How good are you at ping pong now?
I've gotten pretty good. There was a point where I was playing like three or four times a week. I tried entering this tournament once, but I, uh, choked. I don't do well under pressure athletically. At least it's the closest thing to a sport that I've ever attempted.
What goes into getting good at ping pong? Is it just playing a lot or is there a strategy that you took on?
I guess it's a combination of both, but I think the more you play, the better you get. I would watch some tutorials on YouTube occasionally. I've imagined like most other things, once you have the basics down, like the rules and your form, you just get better and better with every match. It's nice to compete, too. It's, like, one of the few areas in my life where I feel like the tiniest hint of competition, you know. I'm not a sore loser or a sore winner, but I do like that feeling of being like, "I got a win!" It's nice and cathartic.
Have you been able to beat Ethan and Dev yet?
Yeah, I think I've risen to the occasion. Dev and I are a pretty good match. Ethan seems to kind of come out on top more often than I would like, but it's good. I feel like I've completely stepped up my game.
How would you describe the vibe to someone who's never been and why would you take them there?
Honestly, the only reason I would take anyone there is to play ping pong. It is a weird space. You go down these stairs after you pay a $3 cover, and get this nice little hand stamp. It's usually pretty crowded. Most of the times there's live music. It's huge. I don't know how many square feet it is but the music is great. They have some amazing musicians there. It's typically jazz and sometimes other types of music. I've always dreamed of doing a Porches show at Fat Cat. It's this low-key establishment. All sorts of people show up there. There are a lot of really good ping pong players that come out, and I've also seen a lot of people go on dates there. It's a little chaotic in there because you usually have to wait like an hour for a table, depending on when you go. I like going in the afternoon when it opens at 3 p.m. to get some matches in before it gets crazy. I'd recommend it to anyone.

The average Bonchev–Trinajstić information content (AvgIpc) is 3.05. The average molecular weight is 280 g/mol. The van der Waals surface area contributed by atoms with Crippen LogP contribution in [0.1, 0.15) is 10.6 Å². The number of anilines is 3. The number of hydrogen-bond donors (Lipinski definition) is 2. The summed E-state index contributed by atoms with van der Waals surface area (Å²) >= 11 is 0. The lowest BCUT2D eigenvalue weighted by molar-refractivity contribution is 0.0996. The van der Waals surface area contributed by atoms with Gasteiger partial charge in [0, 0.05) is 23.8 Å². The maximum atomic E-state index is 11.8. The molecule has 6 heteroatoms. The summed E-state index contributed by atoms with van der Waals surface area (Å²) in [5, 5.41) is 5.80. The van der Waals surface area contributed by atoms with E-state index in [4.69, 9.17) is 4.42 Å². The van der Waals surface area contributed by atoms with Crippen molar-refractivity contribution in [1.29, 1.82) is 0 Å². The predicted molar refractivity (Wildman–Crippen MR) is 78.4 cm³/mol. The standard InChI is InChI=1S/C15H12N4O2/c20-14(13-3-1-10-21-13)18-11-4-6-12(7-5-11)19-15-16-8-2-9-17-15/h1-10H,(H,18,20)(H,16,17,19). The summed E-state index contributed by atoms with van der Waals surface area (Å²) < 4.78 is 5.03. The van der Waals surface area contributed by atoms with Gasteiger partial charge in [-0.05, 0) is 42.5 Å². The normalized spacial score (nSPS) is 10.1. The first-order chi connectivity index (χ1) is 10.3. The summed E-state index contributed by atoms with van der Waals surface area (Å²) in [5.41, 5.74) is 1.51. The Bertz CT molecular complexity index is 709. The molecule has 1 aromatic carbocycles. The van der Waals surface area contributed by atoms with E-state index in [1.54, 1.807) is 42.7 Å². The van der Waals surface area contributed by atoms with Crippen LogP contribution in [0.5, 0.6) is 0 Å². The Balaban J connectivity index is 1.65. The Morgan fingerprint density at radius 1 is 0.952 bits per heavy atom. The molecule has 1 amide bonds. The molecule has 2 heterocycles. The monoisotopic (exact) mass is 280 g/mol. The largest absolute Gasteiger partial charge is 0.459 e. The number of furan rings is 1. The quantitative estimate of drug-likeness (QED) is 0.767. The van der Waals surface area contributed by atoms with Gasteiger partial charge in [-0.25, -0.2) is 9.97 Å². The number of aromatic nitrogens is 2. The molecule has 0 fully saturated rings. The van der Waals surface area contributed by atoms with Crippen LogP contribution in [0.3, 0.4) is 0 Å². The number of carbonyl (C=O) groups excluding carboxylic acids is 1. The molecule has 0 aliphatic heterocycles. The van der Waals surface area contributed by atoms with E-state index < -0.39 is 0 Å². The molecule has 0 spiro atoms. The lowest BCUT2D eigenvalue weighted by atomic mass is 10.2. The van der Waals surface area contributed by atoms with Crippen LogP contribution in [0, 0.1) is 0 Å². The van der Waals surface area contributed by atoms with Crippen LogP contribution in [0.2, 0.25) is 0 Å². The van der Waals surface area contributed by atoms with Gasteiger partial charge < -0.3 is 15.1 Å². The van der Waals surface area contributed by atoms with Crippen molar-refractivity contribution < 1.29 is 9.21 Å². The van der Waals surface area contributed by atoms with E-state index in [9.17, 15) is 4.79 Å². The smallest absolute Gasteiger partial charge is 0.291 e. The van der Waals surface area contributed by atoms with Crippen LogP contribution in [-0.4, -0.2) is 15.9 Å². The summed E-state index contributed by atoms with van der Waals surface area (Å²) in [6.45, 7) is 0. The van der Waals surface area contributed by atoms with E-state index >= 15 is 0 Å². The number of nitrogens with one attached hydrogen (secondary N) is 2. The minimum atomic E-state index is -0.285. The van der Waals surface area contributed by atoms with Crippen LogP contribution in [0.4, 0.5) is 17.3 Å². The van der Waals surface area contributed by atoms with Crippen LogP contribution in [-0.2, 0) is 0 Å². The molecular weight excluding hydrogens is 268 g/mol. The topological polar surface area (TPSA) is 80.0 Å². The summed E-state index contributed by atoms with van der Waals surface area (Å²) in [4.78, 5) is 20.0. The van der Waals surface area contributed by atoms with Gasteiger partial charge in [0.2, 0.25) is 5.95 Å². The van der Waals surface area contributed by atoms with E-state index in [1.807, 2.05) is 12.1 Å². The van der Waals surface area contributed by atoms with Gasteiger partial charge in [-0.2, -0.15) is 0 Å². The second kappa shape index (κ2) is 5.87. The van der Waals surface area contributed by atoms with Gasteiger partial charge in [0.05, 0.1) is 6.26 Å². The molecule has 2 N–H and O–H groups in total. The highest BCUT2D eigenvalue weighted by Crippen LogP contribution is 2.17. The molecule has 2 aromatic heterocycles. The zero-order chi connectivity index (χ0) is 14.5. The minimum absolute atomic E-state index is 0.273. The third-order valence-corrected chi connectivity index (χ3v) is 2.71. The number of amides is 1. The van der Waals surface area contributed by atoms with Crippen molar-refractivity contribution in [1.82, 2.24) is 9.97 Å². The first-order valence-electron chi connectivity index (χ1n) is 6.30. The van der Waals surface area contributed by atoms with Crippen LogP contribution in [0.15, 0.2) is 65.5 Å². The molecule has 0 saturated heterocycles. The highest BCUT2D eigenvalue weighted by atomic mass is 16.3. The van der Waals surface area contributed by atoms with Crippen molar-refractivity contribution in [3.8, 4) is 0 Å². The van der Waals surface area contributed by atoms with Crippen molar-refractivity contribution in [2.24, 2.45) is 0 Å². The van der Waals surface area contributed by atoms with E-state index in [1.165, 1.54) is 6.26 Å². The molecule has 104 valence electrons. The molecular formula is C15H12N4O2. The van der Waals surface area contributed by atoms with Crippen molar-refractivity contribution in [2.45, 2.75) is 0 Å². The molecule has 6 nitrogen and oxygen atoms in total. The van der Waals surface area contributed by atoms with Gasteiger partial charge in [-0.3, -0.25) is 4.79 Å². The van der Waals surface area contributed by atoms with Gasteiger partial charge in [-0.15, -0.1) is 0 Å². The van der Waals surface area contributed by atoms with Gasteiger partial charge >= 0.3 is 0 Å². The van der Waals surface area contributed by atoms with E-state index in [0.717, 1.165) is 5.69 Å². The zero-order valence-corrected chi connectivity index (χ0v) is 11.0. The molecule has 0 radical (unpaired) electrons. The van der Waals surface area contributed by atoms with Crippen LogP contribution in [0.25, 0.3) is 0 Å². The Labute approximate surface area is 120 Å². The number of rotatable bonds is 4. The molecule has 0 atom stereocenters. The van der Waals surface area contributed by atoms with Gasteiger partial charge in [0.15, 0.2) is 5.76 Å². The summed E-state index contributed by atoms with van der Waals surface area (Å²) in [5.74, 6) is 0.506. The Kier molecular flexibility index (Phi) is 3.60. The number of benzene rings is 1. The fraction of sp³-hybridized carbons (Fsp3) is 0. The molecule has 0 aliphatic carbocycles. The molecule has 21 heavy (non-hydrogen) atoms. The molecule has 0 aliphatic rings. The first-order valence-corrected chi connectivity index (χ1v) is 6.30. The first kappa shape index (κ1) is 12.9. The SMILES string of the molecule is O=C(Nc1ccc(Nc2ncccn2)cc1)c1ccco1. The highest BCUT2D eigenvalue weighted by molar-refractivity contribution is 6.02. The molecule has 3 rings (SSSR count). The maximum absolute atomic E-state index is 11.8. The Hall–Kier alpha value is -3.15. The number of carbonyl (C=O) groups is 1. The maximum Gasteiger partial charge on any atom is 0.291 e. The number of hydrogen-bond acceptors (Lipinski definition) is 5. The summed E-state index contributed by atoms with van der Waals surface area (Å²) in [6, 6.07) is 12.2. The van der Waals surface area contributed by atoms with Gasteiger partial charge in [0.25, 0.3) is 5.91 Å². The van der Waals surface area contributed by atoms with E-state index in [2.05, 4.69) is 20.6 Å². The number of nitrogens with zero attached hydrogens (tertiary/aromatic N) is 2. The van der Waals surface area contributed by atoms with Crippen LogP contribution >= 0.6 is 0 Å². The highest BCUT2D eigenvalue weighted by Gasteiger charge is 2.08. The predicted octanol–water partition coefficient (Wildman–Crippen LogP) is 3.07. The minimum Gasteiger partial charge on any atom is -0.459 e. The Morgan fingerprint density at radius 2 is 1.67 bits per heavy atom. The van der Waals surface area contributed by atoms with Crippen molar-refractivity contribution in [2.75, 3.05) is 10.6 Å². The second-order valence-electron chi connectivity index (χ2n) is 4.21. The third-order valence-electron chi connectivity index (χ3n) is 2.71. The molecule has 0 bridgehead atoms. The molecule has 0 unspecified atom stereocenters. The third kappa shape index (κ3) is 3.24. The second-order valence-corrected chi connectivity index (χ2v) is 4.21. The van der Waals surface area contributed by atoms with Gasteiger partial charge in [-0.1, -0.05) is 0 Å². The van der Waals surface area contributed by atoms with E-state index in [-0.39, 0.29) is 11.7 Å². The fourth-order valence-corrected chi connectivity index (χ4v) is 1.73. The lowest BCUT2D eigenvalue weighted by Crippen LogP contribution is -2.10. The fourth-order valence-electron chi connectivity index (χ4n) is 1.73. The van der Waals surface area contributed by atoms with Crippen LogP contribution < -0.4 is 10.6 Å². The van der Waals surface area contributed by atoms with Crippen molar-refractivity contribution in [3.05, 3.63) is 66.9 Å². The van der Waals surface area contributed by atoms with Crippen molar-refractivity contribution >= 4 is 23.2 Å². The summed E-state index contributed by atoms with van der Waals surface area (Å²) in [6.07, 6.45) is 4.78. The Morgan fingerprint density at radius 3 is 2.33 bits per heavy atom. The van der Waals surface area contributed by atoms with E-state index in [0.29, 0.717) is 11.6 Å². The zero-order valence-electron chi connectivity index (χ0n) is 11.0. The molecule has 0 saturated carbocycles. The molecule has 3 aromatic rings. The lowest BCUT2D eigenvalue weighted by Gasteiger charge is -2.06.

How often do you go now?
I've since moved to Chinatown but it's still mad close. It's just two stops away on this train. I go less often than I used to, but I still have friends around there that play.
Out of all the places in the city, why here?
I thought of a few different places. There's this diner that I'm really obsessed with that I considered talking about, but I remembered that of all the places I've been, Fat Cat seems like the weirdest obsession of mine, this weird jazz and ping pong club. I've wanted to talk about Fat Cat in the past and I've never really had an opportunity to.
It's nice to stop by at this point. I've gotten to the point where I've gotten to know a few of the bartenders and they will hook it up and know the kind of paddle I like. Any establishment in the city where you feel comfortable enough to say what's up is special.
Thanks for speaking with us.
This article originally appeared on VICE US.